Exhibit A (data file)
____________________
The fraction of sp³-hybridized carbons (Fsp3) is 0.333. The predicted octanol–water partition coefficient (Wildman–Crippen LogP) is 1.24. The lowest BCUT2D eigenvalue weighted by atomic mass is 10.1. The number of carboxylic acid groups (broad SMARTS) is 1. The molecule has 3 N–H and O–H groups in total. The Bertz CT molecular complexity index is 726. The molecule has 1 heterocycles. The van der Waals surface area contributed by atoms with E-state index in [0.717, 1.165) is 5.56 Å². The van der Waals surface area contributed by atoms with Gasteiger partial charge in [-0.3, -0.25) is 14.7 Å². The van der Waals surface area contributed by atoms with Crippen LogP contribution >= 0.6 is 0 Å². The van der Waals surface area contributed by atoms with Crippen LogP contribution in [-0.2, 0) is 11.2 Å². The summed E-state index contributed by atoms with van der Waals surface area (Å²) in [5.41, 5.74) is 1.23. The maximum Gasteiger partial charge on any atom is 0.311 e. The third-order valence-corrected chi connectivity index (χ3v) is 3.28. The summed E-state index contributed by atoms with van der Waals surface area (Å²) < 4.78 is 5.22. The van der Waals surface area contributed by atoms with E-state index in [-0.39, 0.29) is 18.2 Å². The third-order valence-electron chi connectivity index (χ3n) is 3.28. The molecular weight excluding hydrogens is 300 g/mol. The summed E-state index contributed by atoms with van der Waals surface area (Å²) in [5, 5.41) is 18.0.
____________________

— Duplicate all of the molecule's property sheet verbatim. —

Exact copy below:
The fraction of sp³-hybridized carbons (Fsp3) is 0.333. The predicted octanol–water partition coefficient (Wildman–Crippen LogP) is 1.24. The lowest BCUT2D eigenvalue weighted by atomic mass is 10.1. The number of carboxylic acid groups (broad SMARTS) is 1. The molecule has 3 N–H and O–H groups in total. The Bertz CT molecular complexity index is 726. The molecule has 1 heterocycles. The van der Waals surface area contributed by atoms with E-state index in [0.717, 1.165) is 5.56 Å². The van der Waals surface area contributed by atoms with Gasteiger partial charge in [-0.3, -0.25) is 14.7 Å². The van der Waals surface area contributed by atoms with Crippen LogP contribution >= 0.6 is 0 Å². The van der Waals surface area contributed by atoms with Crippen LogP contribution in [-0.2, 0) is 11.2 Å². The summed E-state index contributed by atoms with van der Waals surface area (Å²) in [5.41, 5.74) is 1.23. The maximum Gasteiger partial charge on any atom is 0.311 e. The third-order valence-corrected chi connectivity index (χ3v) is 3.28. The summed E-state index contributed by atoms with van der Waals surface area (Å²) < 4.78 is 5.22. The van der Waals surface area contributed by atoms with E-state index in [-0.39, 0.29) is 18.2 Å². The third-order valence-electron chi connectivity index (χ3n) is 3.28. The molecular weight excluding hydrogens is 300 g/mol. The summed E-state index contributed by atoms with van der Waals surface area (Å²) in [5, 5.41) is 18.0.